Kibaki to pay Sh8m tax bill

President Kibaki tops the list of public officers from whom KRA is demanding millions of shillings in unpaid taxes since last year’s coming into force of the new Constitution.

Mr Kibaki could pay up to Sh8 million to the taxman based on the Sh24.5 million he is expected to earn in salaries and allowances by the close of the current financial year.

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The taxman is also targeting judges, ministers, MPs, permanent secretaries and top military brass as well as those serving in various commissions.

These officers have traditionally enjoyed tax-free benefits — which KRA categorises as any income or allowance — as well as duty-free vehicle imports.

Kenyan presidents have enjoyed tax exemptions since independence under the Income Tax Cap 470, which covers all income derived in Kenya.

“[This includes] that part of the income of the president derived from salary, duty allowance and entertainment allowance paid or payable to him from public funds in respect of or by virtue of his office as president,” says the law.

Mr Kibaki has earned Sh8.4 million in basic salary since July last year and together with allowances will pocket Sh24.5 million at the close of the year next Tuesday. That means he will have to pay Sh8 million to the taxman to be fully compliant with the Constitution.

“No law may exclude or authorise the exclusion of a State officer from payment of tax,” the Constitution says in Article 210(3).

KRA’s tax exemption schedule is a weave of complexity with more 60 clauses — including the rather ridiculous ones such as exempting anyone getting paid off by UK Atomic Energy Authority for discovering uranium in Kenya.

People familiar with the matter said the Kenya Revenue Authority (KRA) has written to accounting officers in the relevant arms of government demanding that all those currently enjoying exemptions under the Income Tax Act pay up as provided for in the Constitution.

On Tuesday, the chairman of the Commission on Implementation of the Constitution (CIC) Charles Nyachae confirmed that he had advised the taxman to enforce this constitutional requirement.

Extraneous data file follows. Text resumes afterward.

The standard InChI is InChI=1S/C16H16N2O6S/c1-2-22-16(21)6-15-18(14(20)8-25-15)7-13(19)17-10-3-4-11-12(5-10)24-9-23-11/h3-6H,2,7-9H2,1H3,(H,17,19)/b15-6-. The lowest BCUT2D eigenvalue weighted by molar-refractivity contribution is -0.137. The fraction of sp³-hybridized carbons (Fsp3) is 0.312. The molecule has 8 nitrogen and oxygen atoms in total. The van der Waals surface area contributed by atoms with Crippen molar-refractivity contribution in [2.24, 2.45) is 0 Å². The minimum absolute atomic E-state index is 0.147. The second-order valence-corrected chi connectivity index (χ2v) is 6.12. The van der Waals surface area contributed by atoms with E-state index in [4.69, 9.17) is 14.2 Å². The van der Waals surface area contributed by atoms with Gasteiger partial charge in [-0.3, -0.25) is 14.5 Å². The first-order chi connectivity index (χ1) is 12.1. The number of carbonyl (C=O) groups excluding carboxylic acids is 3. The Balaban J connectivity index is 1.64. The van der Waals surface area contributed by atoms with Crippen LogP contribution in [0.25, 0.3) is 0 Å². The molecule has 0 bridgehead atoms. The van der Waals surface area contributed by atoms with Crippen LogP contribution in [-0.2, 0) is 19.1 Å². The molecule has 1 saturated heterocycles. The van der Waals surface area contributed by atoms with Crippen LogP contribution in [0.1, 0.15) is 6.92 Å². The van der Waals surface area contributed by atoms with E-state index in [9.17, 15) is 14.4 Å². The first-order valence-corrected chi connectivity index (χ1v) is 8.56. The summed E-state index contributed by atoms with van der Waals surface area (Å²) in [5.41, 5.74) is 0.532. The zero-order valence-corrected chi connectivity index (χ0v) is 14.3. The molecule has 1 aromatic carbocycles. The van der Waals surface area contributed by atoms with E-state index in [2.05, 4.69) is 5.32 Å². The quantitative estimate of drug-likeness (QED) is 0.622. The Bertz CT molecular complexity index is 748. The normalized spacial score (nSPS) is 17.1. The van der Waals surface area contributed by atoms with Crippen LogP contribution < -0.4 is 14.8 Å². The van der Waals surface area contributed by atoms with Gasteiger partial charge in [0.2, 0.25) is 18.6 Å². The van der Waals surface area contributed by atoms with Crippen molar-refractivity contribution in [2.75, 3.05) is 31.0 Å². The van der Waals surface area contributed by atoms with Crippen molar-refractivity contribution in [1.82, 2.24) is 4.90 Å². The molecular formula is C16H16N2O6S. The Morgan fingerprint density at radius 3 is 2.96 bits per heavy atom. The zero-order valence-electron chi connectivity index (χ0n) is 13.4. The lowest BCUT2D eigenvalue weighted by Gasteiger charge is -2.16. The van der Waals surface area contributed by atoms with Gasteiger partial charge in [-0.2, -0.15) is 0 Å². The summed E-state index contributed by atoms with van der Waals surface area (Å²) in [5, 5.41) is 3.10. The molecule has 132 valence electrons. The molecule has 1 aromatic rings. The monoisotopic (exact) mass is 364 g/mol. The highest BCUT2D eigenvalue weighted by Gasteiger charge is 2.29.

If fully implemented, the Constitution’s demand that no one gets exempted from paying taxes on the basis of their jobs should get a large number of privileged Kenyans and charities back into the tax net.

“The Income Tax Act, Cap 470 and the VAT Act Cap 476, as currently constituted contain clauses that are in breach of Article 210(3) of the Constitution,” said Mr Martin Kisuu, a tax partner with PKF Eastern Africa.

Pressure is expected to mount on the tax-exempt after KRA confirmed the CIC and commissioners in the newly created constitutional offices have been paying taxes on salaries and benefits at the rate of 30 per cent.

At the Judicial Service Commission, Mr Ahmednasir Abdullahi, one of the commissioners, said they have been paying taxes from day one.

“It is true, commissioners serving in the newly established commissions have been paying their taxes,” said John Njiraini, the KRA commissioner in charge of the Large Taxpayers Office.

Enforcers of the Constitution expect stiff resistance from nearly all the parties concerned but the greatest battle is going to be getting members of parliament to comply with KRA’s demand that they pay the relevant taxes effective July last year.

Though the tax noose has been tightening slowly on the necks of constitutional office holders, it has been sure in coming.